Using a technique that silences genes promoting infection, researchers have developed a novel, topically-applied molecular microbicide capable of preventing HIV transmission. The microbicide is predicted to have long-lasting effects in mice, opening the door to developing an intravaginal microbicide that could protect women against HIV infection potentially for weeks at a time and bolster public health efforts to halt the spread of HIV/AIDS.
The study, led by Lee Adam Wheeler and Judy Lieberman, MD, PhD, of the Immune Disease Institute and the Program in Cellular and Molecular Medicine at Children's Hospital Boston, was published online on May 16 in the Journal of Clinical Investigation.
The microbicide takes advantage of a molecular phenomenon called RNA interference (RNAi), in which small pieces of RNA called small interfering RNAs (siRNAs) silence the expression of individual genes with complementary sequences. Originally observed in plants, RNAi was found to be active in mammals only a decade ago, but it is already the focus of many clinical investigations.
Lieberman and Wheeler chose to investigate RNAi's potential to provide a molecular barrier against HIV transmission based on earlier work in her laboratory showing that the phenomenon could be harnessed to prevent herpes simplex virus (HSV) transmission, and also on recent advances in understanding how HIV penetrates the body. "The current model of HIV transmission holds that the virus is localized to the genital tract for about a week, which could provide a window of opportunity to intervene and prevent the infection from establishing itself throughout the body," said Lieberman. "And last year it was shown that it is possible to prevent HIV transmission, at least to some extent, with a topical vaginal agent using an antiviral drug, thus providing proof-of-principle that a topical strategy could interfere with virus transmission."
In the current study, the researchers used siRNAs that turned off two viral genes and that of one of HIV's two host co-receptors, CCR5. HIV uses CCR5, found on immune cells called T cells and macrophages, to gain entry into an uninfected person's immune cells and establish a foothold within the body. Individuals harboring mutations that deactivate CCR5 are resistant to infection with HIV.
To ensure that the siRNAs would be delivered only to the immune cells targeted by HIV, the research team linked the siRNAs to an aptamer – a second piece of RNA designed to attach to a specific molecule – that binds to HIV's main receptor, CD4, to create CD4 aptamer-siRNA chimeras (CD4-AsiCs).
"By using CD4 as a binding site but knocking down CCR5, we get specificity for the cells targeted by HIV but avoid the risk of interfering with the overall immune response," Lieberman noted.
When tested in vitro using cell lines and blood cells, the CD4-AsiCs bound only to immune cells displaying CD4 on their surface; turned off expression in those cells of the three targeted genes; and prevented HIV replication. In addition, CD4-AsiCs successfully penetrated cultured human cervicovaginal tissues to reach immune cells deep within the tissue layers, silence target gene expression, and prevent HIV infection of the cultures.
To test the effectiveness of this system in vivo, the study team applied CD4-AsiCs topically within the vaginal canal of female mice with humanized immune systems, and then exposed those mice intravaginally to HIV so as to mimic sexual transmission of the virus. As in the in vitro model, the CD4-AsiCs were able to penetrate through the vaginal walls of these mice to the immune cells within the tissues, deliver the siRNAs to cells displaying CD4, and turn off the expression of the targeted genes. Over the following 12 weeks, none of the mice treated with the siRNAs showed any biological signs of HIV infection, while all of the control mice progressed to full-blown HIV infection.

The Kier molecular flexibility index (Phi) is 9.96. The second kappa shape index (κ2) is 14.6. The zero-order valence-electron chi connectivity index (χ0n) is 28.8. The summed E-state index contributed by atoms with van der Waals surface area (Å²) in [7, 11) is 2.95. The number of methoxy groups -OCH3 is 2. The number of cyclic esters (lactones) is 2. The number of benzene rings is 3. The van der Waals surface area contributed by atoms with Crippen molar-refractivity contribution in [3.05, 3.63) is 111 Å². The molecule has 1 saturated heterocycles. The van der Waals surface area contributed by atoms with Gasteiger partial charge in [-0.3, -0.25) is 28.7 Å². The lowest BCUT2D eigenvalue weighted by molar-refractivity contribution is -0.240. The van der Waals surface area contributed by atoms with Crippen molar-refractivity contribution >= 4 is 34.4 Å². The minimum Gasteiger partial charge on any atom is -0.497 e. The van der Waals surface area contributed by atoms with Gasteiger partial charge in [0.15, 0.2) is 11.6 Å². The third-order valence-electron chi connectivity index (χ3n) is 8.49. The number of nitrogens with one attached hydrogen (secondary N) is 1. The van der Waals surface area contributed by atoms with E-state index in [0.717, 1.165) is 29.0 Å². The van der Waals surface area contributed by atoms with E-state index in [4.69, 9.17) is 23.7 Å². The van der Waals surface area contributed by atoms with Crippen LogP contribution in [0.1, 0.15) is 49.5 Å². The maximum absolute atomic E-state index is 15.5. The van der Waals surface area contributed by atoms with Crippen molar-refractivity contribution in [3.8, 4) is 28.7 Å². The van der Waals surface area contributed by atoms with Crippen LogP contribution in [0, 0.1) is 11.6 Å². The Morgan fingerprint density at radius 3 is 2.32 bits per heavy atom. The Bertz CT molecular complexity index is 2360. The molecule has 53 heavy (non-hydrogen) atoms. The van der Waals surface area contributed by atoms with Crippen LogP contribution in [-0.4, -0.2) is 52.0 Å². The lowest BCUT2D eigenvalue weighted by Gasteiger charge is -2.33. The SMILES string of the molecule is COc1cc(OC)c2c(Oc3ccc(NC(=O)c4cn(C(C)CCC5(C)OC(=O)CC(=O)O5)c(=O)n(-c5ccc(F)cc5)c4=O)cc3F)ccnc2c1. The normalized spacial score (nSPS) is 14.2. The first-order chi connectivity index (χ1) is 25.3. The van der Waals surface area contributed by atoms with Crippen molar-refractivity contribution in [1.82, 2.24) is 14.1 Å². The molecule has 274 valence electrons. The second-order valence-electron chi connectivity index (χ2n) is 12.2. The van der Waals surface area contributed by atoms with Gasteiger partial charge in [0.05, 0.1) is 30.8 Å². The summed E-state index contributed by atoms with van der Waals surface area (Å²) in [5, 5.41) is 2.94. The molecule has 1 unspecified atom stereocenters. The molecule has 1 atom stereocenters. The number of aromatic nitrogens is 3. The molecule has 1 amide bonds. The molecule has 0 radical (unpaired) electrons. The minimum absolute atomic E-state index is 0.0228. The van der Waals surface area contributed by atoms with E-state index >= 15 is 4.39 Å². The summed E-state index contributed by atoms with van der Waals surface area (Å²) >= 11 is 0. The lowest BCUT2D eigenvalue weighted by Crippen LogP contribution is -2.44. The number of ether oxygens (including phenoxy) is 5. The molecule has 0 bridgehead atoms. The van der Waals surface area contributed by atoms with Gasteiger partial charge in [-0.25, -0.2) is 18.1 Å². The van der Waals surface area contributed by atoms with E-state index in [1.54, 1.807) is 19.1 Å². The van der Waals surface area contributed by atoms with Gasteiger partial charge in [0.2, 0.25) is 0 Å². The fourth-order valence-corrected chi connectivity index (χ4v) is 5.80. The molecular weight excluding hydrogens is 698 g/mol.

Lieberman thinks that the RNAi-based microbicide's specificity and duration of action make it attractive for further pharmaceutical development. "The problem with most topical methods for preventing sexual transmission of disease is that you have to use them just before having sex, and compliance is a huge issue," she said. "But our laboratory results show that we can knock down CCR5 expression potentially for weeks, suggesting that we could create a stable viral-resistant state where one would only have to apply the agent every couple of weeks."
According to Wheeler, the method's modularity suggests that its promise is not limited to HIV. "You could basically switch in or out any kind of siRNA or aptamer for any binding target to knock down any gene you would want, be it host or viral." Lieberman added, "Conceivably, one could include siRNAs against multiple viral agents in a cocktail to gain protection from multiple sexually transmitted diseases, including HSV and human papilloma virus."
Children's Hospital Boston is home to the world's largest research enterprise based at a pediatric medical center, where its discoveries have benefited both children and adults since 1869. More than 1,100 scientists, including nine members of the National Academy of Sciences, 12 members of the Institute of Medicine and 13 members of the Howard Hughes Medical Institute comprise Children's research community. Founded as a 20-bed hospital for children, Children's Hospital Boston today is a 395 bed comprehensive center for pediatric and adolescent health care grounded in the values of excellence in patient care and sensitivity to the complex needs and diversity of children and families. Children's also is the primary pediatric teaching affiliate of Harvard Medical School. For more information about research and clinical innovation at Children's visit Vector blog.
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